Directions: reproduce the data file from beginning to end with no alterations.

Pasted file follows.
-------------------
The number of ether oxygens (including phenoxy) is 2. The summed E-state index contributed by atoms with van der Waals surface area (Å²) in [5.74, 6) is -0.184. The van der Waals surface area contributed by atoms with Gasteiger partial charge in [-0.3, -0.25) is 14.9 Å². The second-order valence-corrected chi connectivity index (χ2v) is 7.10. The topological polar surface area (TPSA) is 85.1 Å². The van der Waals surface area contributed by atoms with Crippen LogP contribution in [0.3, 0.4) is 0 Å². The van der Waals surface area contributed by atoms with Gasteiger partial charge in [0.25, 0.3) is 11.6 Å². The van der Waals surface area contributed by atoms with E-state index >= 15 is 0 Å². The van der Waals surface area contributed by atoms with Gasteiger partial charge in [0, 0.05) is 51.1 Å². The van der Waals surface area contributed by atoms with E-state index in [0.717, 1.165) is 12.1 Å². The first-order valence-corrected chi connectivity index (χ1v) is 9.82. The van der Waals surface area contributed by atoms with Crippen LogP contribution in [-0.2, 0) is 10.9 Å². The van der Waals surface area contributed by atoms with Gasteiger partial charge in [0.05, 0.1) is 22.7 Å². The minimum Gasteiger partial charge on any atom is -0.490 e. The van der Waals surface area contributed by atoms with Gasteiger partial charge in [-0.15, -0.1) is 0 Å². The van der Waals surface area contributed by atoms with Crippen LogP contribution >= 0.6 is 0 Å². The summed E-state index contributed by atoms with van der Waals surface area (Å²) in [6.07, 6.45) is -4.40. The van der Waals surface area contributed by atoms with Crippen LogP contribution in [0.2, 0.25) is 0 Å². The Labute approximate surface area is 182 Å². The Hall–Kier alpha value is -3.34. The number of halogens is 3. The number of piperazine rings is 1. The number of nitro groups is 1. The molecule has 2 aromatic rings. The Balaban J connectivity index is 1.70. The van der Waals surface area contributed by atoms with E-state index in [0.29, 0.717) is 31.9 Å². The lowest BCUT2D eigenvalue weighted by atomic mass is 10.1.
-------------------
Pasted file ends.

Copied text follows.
The number of ether oxygens (including phenoxy) is 2. The summed E-state index contributed by atoms with van der Waals surface area (Å²) in [5.74, 6) is -0.184. The van der Waals surface area contributed by atoms with Gasteiger partial charge in [-0.3, -0.25) is 14.9 Å². The second-order valence-corrected chi connectivity index (χ2v) is 7.10. The topological polar surface area (TPSA) is 85.1 Å². The van der Waals surface area contributed by atoms with Crippen LogP contribution in [0.3, 0.4) is 0 Å². The van der Waals surface area contributed by atoms with Gasteiger partial charge in [0.25, 0.3) is 11.6 Å². The van der Waals surface area contributed by atoms with E-state index >= 15 is 0 Å². The van der Waals surface area contributed by atoms with Gasteiger partial charge in [0, 0.05) is 51.1 Å². The van der Waals surface area contributed by atoms with E-state index in [0.717, 1.165) is 12.1 Å². The first-order valence-corrected chi connectivity index (χ1v) is 9.82. The van der Waals surface area contributed by atoms with Crippen LogP contribution in [-0.2, 0) is 10.9 Å². The van der Waals surface area contributed by atoms with Gasteiger partial charge in [0.05, 0.1) is 22.7 Å². The minimum Gasteiger partial charge on any atom is -0.490 e. The van der Waals surface area contributed by atoms with Gasteiger partial charge in [-0.15, -0.1) is 0 Å². The van der Waals surface area contributed by atoms with Crippen LogP contribution >= 0.6 is 0 Å². The summed E-state index contributed by atoms with van der Waals surface area (Å²) in [6.07, 6.45) is -4.40. The van der Waals surface area contributed by atoms with Crippen LogP contribution in [0.2, 0.25) is 0 Å². The Labute approximate surface area is 182 Å². The Hall–Kier alpha value is -3.34. The number of halogens is 3. The number of piperazine rings is 1. The number of nitro groups is 1. The molecule has 2 aromatic rings. The Balaban J connectivity index is 1.70. The van der Waals surface area contributed by atoms with E-state index in [0.29, 0.717) is 31.9 Å². The lowest BCUT2D eigenvalue weighted by atomic mass is 10.1.